Comment by Deep Water: Support your wife to have an affair

He was tired of her body, she was tired of his coldness and his thoughtfulness. A marriage that is tired of each other, sinks as a bubble and rises as a corpse. The corpse of a love that once existed but is impossible to get back.

Of course, the film is by no means useless, and the viewing experience depends directly on what you expect from it. Bed scenes? Take off a pair of pants and there may be none. Crime? Full of holes and still not caught by the police. Given that the director is Adrian Lyne, who made [A Tree of Pears], it’s okay to look at freakish emotions and incestuous relationships.

Anyway, the desire, tug of war and calculation between a sick couple, [Deep Water] is shot out. One Life, One Life, One Pair seems to be an old romance. The modern man who plays it cool says it’s so against human nature. [Deep Water] provides an extremely scientific sample of controlled variables, shaving off the realities that a marriage relationship may encounter, and what remains may be the truth about marriage. Looking down the road, there is nothing to envy in a marriage between a handsome man and a beautiful woman with money and leisure.

It boils down to the two most lifeless words of an ordinary couple – “What’s wrong?” “Nothing.” When the passion fades, couples who love each other again may look at each other with disgust and not even want to talk to each other. The [deep-water] couple’s response was an open marriage, sleeping in separate rooms, each playing their own game and not interfering with each other. From the beginning, however, they were out of balance. Only Melinda, the gorgeous, petite wife, plays outside alone, and Vic, the husband, only burrows in the foggy little room to play snails. Sympathetic viewers will basically scream for Vic, because he is really the model husband representative. He is the one who doesn’t let his wife do the housework, he is the one who makes coffee for her every morning, and he is the one who takes his daughter to kindergarten with an “I love you” message. Even when he heard the news that one of his wife’s lovers had died, he put the bath water on her before he started to be shocked. The problem with the two wives is that their needs don’t match each other.

Melinda is one of those natural romance addicts, energetic, fresh and thrill-seeking. She can just throw her shoes at a party and climb up on the piano and dance. Vic, on the other hand, is a woody and, in her words, “so bored that he wants to kill himself”.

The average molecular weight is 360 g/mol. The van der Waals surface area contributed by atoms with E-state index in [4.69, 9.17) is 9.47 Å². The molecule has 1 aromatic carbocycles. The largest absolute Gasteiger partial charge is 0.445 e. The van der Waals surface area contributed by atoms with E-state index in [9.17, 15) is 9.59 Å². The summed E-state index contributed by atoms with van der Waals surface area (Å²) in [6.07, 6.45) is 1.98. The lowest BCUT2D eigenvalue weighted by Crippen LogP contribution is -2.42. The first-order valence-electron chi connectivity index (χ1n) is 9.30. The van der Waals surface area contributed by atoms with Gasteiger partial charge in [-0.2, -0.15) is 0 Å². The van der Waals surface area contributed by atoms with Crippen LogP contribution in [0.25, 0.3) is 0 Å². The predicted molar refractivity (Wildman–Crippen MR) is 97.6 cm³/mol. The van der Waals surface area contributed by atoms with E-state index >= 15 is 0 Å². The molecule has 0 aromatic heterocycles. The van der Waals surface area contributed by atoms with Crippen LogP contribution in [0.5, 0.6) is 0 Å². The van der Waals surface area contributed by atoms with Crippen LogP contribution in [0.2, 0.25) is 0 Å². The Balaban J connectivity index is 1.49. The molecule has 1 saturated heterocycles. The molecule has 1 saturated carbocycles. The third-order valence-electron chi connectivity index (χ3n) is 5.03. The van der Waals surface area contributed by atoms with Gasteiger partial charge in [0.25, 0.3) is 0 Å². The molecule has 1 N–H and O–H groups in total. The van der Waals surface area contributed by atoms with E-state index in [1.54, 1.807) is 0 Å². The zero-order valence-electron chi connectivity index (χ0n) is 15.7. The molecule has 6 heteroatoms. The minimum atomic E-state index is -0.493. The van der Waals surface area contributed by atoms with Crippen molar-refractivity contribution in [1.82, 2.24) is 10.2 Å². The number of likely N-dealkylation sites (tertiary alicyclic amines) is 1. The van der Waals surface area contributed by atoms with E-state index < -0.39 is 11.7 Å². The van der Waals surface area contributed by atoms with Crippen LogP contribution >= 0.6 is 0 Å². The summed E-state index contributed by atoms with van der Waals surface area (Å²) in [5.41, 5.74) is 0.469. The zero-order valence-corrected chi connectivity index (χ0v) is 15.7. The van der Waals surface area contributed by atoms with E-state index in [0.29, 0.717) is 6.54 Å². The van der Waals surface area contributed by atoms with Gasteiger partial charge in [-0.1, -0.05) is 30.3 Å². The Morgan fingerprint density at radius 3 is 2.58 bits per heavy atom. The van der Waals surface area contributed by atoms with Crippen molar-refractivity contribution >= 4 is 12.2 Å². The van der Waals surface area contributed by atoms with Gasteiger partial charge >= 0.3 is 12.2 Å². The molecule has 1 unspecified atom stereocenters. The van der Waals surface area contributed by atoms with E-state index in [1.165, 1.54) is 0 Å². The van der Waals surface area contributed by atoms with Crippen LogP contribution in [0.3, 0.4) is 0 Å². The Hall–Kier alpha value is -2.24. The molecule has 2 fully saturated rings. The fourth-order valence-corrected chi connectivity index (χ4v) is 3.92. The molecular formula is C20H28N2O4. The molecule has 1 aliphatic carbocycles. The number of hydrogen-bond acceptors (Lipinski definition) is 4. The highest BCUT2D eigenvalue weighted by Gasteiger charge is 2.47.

His only hobbies were playing with snails and riding bicycles, he was sexually uninterested in anyone, and his mood never rose. Melinda used to do everything she could to seduce him, wearing sexy clothes in front of him, hooking her legs and asking him to help her put on her high heels.

But each time, Vic behaved like a live-in male babysitter, leaving her to make a fool of herself. Scientific studies have shown that the human urge for romantic love is controlled by the most primitive region of the human brain, next to the reflex areas of thirst and hunger. The couple’s love brain is one active and one depleted, so it’s no wonder they can’t play together.

Melinda’s cheating is more or less revenge on her husband, she will be in the presence of her husband in public, recklessly hooking up with fresh meat. In the presence of her husband, she would play, hug, and kiss all under his watchful eye. Sometimes Vic got up and made his usual coffee and gave it to her to drink, only to find that she hadn’t returned all night.

After pouring out the coffee and sitting for a long time, he waits for his wife who looks tired but happy. He helped his wife take off her high heels and gave her a massage for her leg muscles, while she was talking about which part of her body her lover had left hickeys on. This bizarre couple also reached a bizarre tacit agreement.

Melinda would bring her lover home, usually with Vic cooking, and the four of them would share a meal. Afterwards, Melinda would duly rush her daughter to bed, her husband to read her a bedtime story, and instruct her daughter, “Don’t let Daddy skip pages, he might sneak in and do that.”

She cleared the room of “strangers” so she could go on a date with her lover. By the time Vic had put her daughter to sleep, Melinda and her lover were almost finished. The process is basically fixed, and after each invitation to the house, Melinda breaks up with her lover, who is often more handsome. Intimacy researcher Esther Perel put it well when she said, “Infidelity has a resilience that marriage can only envy.”

If Vic really went against the grain like that, the movie wouldn’t be much fun to watch. In fact, it’s not in human nature to share a partner. The existence of jealousy makes open marriage a false proposition. Biological anthropologist Helen Fisher once surveyed 5,000 Americans, 68% of whom were in favor of plural love, but only 6% actually practiced it, and most of them ended up in failure. Vic initially agreed to cheat on his wife with the idea of keeping the marriage together. At the party, Vick’s friends watched Melinda and the young man hit it off and were indignant on his behalf. At that time, he was still tough and said “I don’t care” with a carefree face.